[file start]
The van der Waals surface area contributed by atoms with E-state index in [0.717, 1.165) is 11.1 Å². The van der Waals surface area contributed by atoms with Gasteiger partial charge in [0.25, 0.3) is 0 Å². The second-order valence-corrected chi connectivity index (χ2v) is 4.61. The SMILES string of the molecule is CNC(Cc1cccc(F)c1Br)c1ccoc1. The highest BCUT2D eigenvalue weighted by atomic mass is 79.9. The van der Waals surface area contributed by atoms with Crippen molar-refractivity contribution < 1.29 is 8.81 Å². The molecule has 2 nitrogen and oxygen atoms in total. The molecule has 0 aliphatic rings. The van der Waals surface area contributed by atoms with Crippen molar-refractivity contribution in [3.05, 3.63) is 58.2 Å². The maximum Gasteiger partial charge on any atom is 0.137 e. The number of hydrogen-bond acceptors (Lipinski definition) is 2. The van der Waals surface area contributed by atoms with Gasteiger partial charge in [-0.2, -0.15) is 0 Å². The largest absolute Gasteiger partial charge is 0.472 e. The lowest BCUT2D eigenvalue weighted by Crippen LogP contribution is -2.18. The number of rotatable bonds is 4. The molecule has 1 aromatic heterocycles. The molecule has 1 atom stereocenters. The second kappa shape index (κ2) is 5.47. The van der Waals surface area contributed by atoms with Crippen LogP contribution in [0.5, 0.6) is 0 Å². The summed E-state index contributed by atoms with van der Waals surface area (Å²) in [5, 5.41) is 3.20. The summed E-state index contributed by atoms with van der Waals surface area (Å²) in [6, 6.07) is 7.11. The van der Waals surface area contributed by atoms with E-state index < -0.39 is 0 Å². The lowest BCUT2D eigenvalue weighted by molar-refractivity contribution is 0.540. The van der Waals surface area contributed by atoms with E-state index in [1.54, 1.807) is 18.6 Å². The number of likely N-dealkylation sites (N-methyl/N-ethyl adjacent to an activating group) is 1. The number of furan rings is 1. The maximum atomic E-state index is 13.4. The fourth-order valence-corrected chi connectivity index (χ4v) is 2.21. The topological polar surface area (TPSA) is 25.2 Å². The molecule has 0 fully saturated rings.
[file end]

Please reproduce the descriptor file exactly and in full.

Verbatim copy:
The van der Waals surface area contributed by atoms with E-state index in [0.717, 1.165) is 11.1 Å². The van der Waals surface area contributed by atoms with Gasteiger partial charge in [0.25, 0.3) is 0 Å². The second-order valence-corrected chi connectivity index (χ2v) is 4.61. The SMILES string of the molecule is CNC(Cc1cccc(F)c1Br)c1ccoc1. The highest BCUT2D eigenvalue weighted by atomic mass is 79.9. The van der Waals surface area contributed by atoms with Crippen molar-refractivity contribution < 1.29 is 8.81 Å². The molecule has 2 nitrogen and oxygen atoms in total. The molecule has 0 aliphatic rings. The van der Waals surface area contributed by atoms with Crippen molar-refractivity contribution in [3.05, 3.63) is 58.2 Å². The maximum Gasteiger partial charge on any atom is 0.137 e. The number of hydrogen-bond acceptors (Lipinski definition) is 2. The van der Waals surface area contributed by atoms with Gasteiger partial charge in [-0.2, -0.15) is 0 Å². The largest absolute Gasteiger partial charge is 0.472 e. The lowest BCUT2D eigenvalue weighted by Crippen LogP contribution is -2.18. The number of rotatable bonds is 4. The molecule has 1 aromatic heterocycles. The molecule has 1 atom stereocenters. The second kappa shape index (κ2) is 5.47. The van der Waals surface area contributed by atoms with Crippen LogP contribution in [0.5, 0.6) is 0 Å². The summed E-state index contributed by atoms with van der Waals surface area (Å²) in [5, 5.41) is 3.20. The summed E-state index contributed by atoms with van der Waals surface area (Å²) in [6, 6.07) is 7.11. The van der Waals surface area contributed by atoms with E-state index < -0.39 is 0 Å². The lowest BCUT2D eigenvalue weighted by molar-refractivity contribution is 0.540. The van der Waals surface area contributed by atoms with E-state index in [1.54, 1.807) is 18.6 Å². The number of likely N-dealkylation sites (N-methyl/N-ethyl adjacent to an activating group) is 1. The number of furan rings is 1. The maximum atomic E-state index is 13.4. The fourth-order valence-corrected chi connectivity index (χ4v) is 2.21. The topological polar surface area (TPSA) is 25.2 Å². The molecule has 0 fully saturated rings.